Teaching a third-year media studies class this week, en masse they complained that their pictures were posted under “mainstream media headlines”, flagging them as “destroyers of property” in Braamfontein, with journalists apparently only interviewing Wits management. They bought into the dominant left-wing narrative that the media “serve only the rich and powerful” while their voices were not heard during the recent fees protests. They listed one mainstream media after another, for being “biased and unfair”. After all, they said, the shops closed down before the protest, so there was no looting and destruction of any properties. Contestations over different narratives made me think about the idea of town halls for listening and discussions.

ANC rant at journalists

The ANC’s KZN provincial secretary, Bheki Mtolo, ranted about the SABC not covering its Ladysmith march last week, accusing journalists of taking bribes from the IFP. 

“They are not here today because IFP has paid them not to be here today,” he said. 

IFP national spokesperson Mkhulelo Hlengwa quickly released a statement: “An attack on any journalist is an assault on media freedom, and by extension, all journalists. The IFP will not stand idly by as freedom of expression and freedom of the press and other media, as enshrined in Section 16 of our Constitution, comes under attack.”  

Read more in Daily Maverick: Cybermisogyny signals sexism in the media and newsrooms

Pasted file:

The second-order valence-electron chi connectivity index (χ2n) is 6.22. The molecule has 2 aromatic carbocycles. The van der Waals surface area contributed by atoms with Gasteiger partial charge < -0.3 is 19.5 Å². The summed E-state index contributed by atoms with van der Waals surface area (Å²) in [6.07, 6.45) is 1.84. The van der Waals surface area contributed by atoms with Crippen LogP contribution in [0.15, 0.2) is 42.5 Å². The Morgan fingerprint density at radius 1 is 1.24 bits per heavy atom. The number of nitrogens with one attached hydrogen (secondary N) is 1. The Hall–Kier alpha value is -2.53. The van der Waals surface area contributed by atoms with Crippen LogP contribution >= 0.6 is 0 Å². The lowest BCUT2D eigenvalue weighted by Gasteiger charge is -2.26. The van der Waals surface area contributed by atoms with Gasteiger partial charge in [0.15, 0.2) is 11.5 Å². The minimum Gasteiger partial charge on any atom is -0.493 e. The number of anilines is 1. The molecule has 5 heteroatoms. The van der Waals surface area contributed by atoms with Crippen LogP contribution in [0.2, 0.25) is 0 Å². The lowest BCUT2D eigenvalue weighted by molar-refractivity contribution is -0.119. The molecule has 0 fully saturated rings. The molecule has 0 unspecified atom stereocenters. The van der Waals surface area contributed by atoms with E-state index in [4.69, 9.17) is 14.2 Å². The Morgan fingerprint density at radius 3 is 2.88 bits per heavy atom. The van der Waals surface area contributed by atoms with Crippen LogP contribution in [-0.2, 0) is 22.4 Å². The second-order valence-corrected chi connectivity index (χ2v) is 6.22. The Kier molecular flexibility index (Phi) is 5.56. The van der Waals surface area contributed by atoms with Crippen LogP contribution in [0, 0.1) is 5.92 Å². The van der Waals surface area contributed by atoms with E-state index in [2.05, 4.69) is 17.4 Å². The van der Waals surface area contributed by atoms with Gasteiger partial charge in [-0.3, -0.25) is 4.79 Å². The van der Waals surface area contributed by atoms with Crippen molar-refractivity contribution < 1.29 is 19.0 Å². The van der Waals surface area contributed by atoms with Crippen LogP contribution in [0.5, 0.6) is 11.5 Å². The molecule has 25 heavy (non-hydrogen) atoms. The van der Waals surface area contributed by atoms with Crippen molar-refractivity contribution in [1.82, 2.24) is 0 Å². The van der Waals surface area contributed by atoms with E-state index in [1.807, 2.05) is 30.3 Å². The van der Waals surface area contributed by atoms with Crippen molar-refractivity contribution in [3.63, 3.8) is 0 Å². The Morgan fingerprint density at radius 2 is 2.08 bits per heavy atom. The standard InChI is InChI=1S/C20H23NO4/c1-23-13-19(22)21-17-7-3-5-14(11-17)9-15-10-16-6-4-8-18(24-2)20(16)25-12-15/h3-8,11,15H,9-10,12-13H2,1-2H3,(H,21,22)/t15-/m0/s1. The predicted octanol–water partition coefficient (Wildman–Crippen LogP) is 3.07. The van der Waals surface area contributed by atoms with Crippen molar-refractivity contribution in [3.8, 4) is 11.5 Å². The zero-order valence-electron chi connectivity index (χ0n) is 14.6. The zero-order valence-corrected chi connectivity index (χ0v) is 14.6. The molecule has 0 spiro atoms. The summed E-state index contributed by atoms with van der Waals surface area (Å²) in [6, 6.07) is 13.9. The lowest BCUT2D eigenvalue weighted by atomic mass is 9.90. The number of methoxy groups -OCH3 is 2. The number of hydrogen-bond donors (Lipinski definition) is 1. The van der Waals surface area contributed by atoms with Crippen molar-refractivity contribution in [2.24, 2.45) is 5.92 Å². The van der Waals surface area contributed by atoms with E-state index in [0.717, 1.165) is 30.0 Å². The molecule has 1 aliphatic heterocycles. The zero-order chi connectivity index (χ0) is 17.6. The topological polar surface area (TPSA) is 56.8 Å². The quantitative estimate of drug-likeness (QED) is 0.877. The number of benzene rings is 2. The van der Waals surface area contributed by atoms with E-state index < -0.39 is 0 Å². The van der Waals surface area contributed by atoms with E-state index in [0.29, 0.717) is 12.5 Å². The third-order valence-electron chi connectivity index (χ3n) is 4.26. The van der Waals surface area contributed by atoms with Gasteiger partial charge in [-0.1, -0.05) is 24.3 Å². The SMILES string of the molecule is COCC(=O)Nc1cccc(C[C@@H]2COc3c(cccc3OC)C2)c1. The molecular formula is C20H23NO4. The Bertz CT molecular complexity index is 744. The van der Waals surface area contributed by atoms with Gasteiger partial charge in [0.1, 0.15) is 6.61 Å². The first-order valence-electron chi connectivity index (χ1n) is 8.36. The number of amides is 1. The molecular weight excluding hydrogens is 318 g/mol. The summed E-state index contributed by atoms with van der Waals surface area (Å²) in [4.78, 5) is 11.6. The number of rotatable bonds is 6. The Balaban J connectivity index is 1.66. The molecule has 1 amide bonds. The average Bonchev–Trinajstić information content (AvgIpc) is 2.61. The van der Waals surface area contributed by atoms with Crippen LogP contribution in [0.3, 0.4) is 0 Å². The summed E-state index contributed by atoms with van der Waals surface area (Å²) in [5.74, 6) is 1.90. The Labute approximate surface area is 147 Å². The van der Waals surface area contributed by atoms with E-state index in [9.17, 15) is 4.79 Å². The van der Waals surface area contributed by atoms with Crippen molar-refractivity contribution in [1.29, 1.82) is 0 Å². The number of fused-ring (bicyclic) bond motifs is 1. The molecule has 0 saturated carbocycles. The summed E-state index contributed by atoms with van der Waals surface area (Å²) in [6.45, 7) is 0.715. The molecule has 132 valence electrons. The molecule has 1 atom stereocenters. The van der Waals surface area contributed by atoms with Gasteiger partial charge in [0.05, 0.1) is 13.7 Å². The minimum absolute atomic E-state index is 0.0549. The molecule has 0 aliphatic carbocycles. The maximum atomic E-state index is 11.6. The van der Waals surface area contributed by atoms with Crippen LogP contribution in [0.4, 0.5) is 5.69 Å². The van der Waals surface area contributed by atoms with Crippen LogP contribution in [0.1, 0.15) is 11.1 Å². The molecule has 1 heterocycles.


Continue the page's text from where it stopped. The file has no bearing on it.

This will earn him brownie points with media freedom advocates and journalists, of course, which is not the same as saying journalists will now only cover IFP marches. But it must be noted that newsrooms are so depleted of staff that often there is no one to send out at local level in small towns, given how local  and community media have dried up. From its heyday about 10 years ago – from more than 500 local community newspapers in print to fewer than 200 now – the Association of Independent Publishers (AIP) reports. 

Meanwhile, some media (which are commercially driven or well-funded) are doing fantastic work.

Journalism’s power for good

News24 released a powerful documentary last week on why whistle-blower and finance manager in the Gauteng government, Babita Deokaran, was killed. She wanted an investigation into irregular procurement processes at Tembisa Hospital. She was silenced with 12 bullets. It’s a documentary worth watching.